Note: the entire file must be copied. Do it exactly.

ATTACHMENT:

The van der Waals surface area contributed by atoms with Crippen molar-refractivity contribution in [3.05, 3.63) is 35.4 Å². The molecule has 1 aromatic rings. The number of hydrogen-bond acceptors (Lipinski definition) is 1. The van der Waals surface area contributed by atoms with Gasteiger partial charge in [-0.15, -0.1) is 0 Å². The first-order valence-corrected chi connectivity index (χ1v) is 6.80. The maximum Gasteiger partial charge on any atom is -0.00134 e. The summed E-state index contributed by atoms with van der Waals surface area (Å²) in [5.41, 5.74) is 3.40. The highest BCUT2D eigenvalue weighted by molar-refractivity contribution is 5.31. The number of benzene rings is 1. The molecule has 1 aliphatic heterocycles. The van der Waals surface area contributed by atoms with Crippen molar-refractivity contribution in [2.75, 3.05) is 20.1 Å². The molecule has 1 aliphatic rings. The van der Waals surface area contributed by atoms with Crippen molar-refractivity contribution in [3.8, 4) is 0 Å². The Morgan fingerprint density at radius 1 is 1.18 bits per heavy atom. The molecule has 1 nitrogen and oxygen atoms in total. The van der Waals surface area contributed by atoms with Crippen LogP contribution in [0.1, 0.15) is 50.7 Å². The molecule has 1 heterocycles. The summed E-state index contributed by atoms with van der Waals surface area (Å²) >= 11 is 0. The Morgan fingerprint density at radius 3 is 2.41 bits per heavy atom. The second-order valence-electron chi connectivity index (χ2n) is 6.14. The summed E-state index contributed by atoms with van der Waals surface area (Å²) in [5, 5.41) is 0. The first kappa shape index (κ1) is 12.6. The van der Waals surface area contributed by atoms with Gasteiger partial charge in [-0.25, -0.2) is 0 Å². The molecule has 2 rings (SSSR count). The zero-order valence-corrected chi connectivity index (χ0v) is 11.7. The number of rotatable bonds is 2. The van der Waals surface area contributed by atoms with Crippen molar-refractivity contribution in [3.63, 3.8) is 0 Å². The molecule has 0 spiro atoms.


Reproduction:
The van der Waals surface area contributed by atoms with Crippen molar-refractivity contribution in [3.05, 3.63) is 35.4 Å². The molecule has 1 aromatic rings. The number of hydrogen-bond acceptors (Lipinski definition) is 1. The van der Waals surface area contributed by atoms with Gasteiger partial charge in [-0.15, -0.1) is 0 Å². The first-order valence-corrected chi connectivity index (χ1v) is 6.80. The maximum Gasteiger partial charge on any atom is -0.00134 e. The summed E-state index contributed by atoms with van der Waals surface area (Å²) in [5.41, 5.74) is 3.40. The highest BCUT2D eigenvalue weighted by molar-refractivity contribution is 5.31. The number of benzene rings is 1. The molecule has 1 aliphatic heterocycles. The van der Waals surface area contributed by atoms with Crippen molar-refractivity contribution in [2.75, 3.05) is 20.1 Å². The molecule has 1 aliphatic rings. The van der Waals surface area contributed by atoms with Crippen molar-refractivity contribution in [3.8, 4) is 0 Å². The Morgan fingerprint density at radius 1 is 1.18 bits per heavy atom. The molecule has 1 nitrogen and oxygen atoms in total. The van der Waals surface area contributed by atoms with Crippen LogP contribution in [0.1, 0.15) is 50.7 Å². The molecule has 1 heterocycles. The summed E-state index contributed by atoms with van der Waals surface area (Å²) >= 11 is 0. The Morgan fingerprint density at radius 3 is 2.41 bits per heavy atom. The second-order valence-electron chi connectivity index (χ2n) is 6.14. The summed E-state index contributed by atoms with van der Waals surface area (Å²) in [5, 5.41) is 0. The first kappa shape index (κ1) is 12.6. The van der Waals surface area contributed by atoms with Gasteiger partial charge in [-0.25, -0.2) is 0 Å². The molecule has 2 rings (SSSR count). The zero-order valence-corrected chi connectivity index (χ0v) is 11.7. The number of rotatable bonds is 2. The van der Waals surface area contributed by atoms with Crippen molar-refractivity contribution in [3.63, 3.8) is 0 Å². The molecule has 0 spiro atoms.